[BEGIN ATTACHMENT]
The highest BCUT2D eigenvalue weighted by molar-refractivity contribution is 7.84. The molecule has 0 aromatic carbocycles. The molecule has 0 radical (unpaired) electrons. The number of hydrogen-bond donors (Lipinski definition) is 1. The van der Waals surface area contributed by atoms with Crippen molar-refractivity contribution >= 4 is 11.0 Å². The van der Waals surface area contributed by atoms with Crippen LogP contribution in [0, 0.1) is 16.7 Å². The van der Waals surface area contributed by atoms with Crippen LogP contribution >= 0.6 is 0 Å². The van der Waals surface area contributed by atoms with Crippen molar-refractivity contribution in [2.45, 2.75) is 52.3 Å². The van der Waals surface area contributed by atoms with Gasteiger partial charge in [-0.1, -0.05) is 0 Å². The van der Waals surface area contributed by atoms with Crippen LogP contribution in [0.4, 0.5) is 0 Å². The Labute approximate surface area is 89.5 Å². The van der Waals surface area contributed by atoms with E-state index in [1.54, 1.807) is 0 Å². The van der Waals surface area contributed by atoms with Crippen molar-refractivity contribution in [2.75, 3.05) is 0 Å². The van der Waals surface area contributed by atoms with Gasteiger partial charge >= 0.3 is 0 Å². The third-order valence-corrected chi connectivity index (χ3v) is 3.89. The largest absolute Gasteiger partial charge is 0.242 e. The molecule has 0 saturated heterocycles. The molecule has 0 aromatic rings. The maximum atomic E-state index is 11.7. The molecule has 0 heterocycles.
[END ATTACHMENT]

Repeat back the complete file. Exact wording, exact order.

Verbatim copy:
The highest BCUT2D eigenvalue weighted by molar-refractivity contribution is 7.84. The molecule has 0 aromatic carbocycles. The molecule has 0 radical (unpaired) electrons. The number of hydrogen-bond donors (Lipinski definition) is 1. The van der Waals surface area contributed by atoms with Crippen molar-refractivity contribution >= 4 is 11.0 Å². The van der Waals surface area contributed by atoms with Crippen LogP contribution in [0, 0.1) is 16.7 Å². The van der Waals surface area contributed by atoms with Crippen LogP contribution >= 0.6 is 0 Å². The van der Waals surface area contributed by atoms with Crippen molar-refractivity contribution in [2.45, 2.75) is 52.3 Å². The van der Waals surface area contributed by atoms with Gasteiger partial charge in [-0.1, -0.05) is 0 Å². The van der Waals surface area contributed by atoms with Crippen LogP contribution in [0.4, 0.5) is 0 Å². The Labute approximate surface area is 89.5 Å². The van der Waals surface area contributed by atoms with E-state index in [1.54, 1.807) is 0 Å². The van der Waals surface area contributed by atoms with Crippen molar-refractivity contribution in [2.75, 3.05) is 0 Å². The van der Waals surface area contributed by atoms with Gasteiger partial charge >= 0.3 is 0 Å². The third-order valence-corrected chi connectivity index (χ3v) is 3.89. The largest absolute Gasteiger partial charge is 0.242 e. The molecule has 0 saturated heterocycles. The molecule has 0 aromatic rings. The maximum atomic E-state index is 11.7. The molecule has 0 heterocycles.